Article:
Fifth Annual Conference of the Institute for East and Southeast European Studies
29 June – 1 July 2017, IOS Regensburg.
Seminarreihe des Arbeitsbereichs Ökonomie am IOS
Zeit: Dienstag, 13.30–15.00 Uhr
Ort: WiOS, Landshuter Str. 4 (Raum 109)
Programm Sommer 2017
Archive and Library of Erik Amburger
In addition to a card index of individuals containing 100,000 entries, the historian and genealogist Erik Amburger (1907–2001) bequeathed almost 3,000 genealogies and an extensive library.
Otto Böss Papers
From 1967 to 1992, the historian Dr. Otto Böss (1929–1994) headed the library at the East European Institute in Munich. His work focused, among other subject areas, on Russian/Soviet intellectual history and the preparation of information guides on East and Southeast European studies. His bequest contains material for a book on the history of stenography in Russia.
Bequest from Hedwig Fleischhacker and Hans Uebersberger
Hedwig Uebersberger, born Fleischhacker, (1906–1978) was a historian and writer; her research focused on Russian history of the 17th and 18th centuries. From 1940, she was married to Hans Uebersberger (1877–1962), a professor in Vienna specializing in Russian modern history.
Library of Irene Grüning
Irene Grüning (1900–1955) was born in Saint Petersburg and emigrated to Berlin after the revolution in 1917, where she became a student of Otto Hoetzsch. After World War II, she became a teacher at the University of Munich. Her library, acquired by the East European Institute (today the Institute for East and Southeast European Studies) in 1956, consists of 500 volumes, mainly on Russian history.
Papers of Otto Hoetzsch
Otto Hoetzsch (1876–1946) was a scholar and politician of the German National People's Party (DNVP). In the 1920s, he founded what later became the German Association for East European Studies (Deutsche Gesellschaft für Osteuropakunde – DGO) and the journal ‟Osteuropa" (East Europe). He maintained close contacts in the Soviet Union. Among the papers kept at the Institute for East and Southeast European Studies is an unpublished, though apparently incomplete, manuscript on the life and work of Alexander I.
Library of Gerasimos Kaklamanis
Gerasimos Kaklamanis (1940–2003) was born on the Ionian island Lefkada in Greece and spent most of his life in France and Germany. He studied mathematics, philosophy and history in Athens and Paris. Throughout his life he worked as a freelance writer. His literary work consists of seven books in the Greek language. The book ‟I Anatoliki Mesogeios Os Europaiki Istoria" (Tomos 1) can be regarded as his most important work.
The central concern of his academic and political work was to use his publications to draw attention to the particular importance of the Mediterranean region as a bridge between Europe and the Middle East. With critical and analytical questions, he addressed the region's interrelations and their consequences for global policies in the past, present and future. Because he often opposed the ruling political conditions in his home country, Kaklamanis, like many Greek intellectuals, spent most of his life abroad.
His writing activities also led him over 40 years to build up a private library with about 5,000 books, mostly on the subject of the Mediterranean region. The library consists of books in German (60 %), Greek (30 %) and French (10 %).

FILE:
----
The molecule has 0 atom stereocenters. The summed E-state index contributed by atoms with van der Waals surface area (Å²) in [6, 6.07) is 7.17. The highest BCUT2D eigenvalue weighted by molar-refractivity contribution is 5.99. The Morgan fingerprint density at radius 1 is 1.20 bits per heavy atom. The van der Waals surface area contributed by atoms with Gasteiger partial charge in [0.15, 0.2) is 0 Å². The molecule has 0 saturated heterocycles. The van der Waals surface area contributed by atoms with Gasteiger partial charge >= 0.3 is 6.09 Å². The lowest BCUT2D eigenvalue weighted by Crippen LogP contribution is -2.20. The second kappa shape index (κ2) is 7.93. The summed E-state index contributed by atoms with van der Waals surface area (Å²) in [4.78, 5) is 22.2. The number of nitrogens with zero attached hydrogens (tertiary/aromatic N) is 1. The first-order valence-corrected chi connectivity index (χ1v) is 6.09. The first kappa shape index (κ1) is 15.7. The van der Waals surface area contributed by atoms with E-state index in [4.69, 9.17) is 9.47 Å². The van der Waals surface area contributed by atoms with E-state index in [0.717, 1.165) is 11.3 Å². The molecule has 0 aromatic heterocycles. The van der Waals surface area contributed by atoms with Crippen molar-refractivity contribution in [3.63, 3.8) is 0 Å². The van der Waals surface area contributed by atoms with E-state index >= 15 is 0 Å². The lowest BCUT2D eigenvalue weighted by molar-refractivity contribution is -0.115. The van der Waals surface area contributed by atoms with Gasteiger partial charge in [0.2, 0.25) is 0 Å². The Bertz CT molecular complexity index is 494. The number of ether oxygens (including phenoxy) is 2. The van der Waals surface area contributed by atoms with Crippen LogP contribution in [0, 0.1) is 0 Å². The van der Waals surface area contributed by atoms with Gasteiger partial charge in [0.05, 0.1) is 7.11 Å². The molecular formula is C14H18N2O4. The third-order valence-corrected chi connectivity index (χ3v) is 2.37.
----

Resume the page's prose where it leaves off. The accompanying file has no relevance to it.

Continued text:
Bequest from and Library of Hans Koch
Hans Koch (1894–1959) was the first director of the East European Institute in Munich from 1952 to 1959. The historian and theologist from Lviv worked as a professor in Wroclaw and Königsberg. During World War II, he worked for the German authorities in Ukraine, which was fiercely fought over in campaigns characterized by genocide. His library consisting of 1,400 volumes (among which were 1,000 books and 400 bundles of brochures on all regions of East and Southeast Europe) was acquired in 1960 by the East European Institute (today the Institute for East and Southeast European Studies). The material bequeathed by him contains documents on the history of the East European Institute in Wroclaw and the prehistory and history of the East Europe Institute in Munich from its incorporation until 1959. Further documents pertain to his activities in Königsberg, Wroclaw and Vienna.
Library of Carl Patsch
The scholar Carl Patsch (1865–1945) initially worked in Sarajevo, where he established the Bosnian-Herzegovinian Institute of Balkan Studies in 1904. In 1921, he succeeded Konstantin Josef Jirečeks at the University of Vienna. His 1,400-volume library, acquired in 1956 by the Institute for Southeast European Studies (today the Institute for East and Southeast European Studies), mainly consists of literature on the regions of the Western part of the Balkan Peninsula.
Library of Franz von Scheiger
In 1962, the library of the Institute for Southeast European Studies (today the Institute for East and Southeast European Studies) acquired the 500-volume bequest of the engineer and diplomat Franz von Scheiger (1891–1960). The focus of his collection was on the history of Albania and its neighboring countries. The collection also included numismatic literature.
Library of Fritz Valjavec
Fritz Valjavec (1909–1960) worked at the Institute for Southeast European Studies from 1935 and was its director from 1955 until his death. He had great influence not only on the history of the Institute for Southeast European Studies but also on Southeast European studies as a discipline. For instance, he established the Southeast Europe Association (SOG) and the journal ‟Südost-Forschungen". During World War II, he worked for the intelligence service in Bukovina. His library (2,300 volumes) reflects the research areas of his scholarly life. It comprises literature on the history of the countries of the Habsburg Monarchy, focusing especially on the German components of the populations.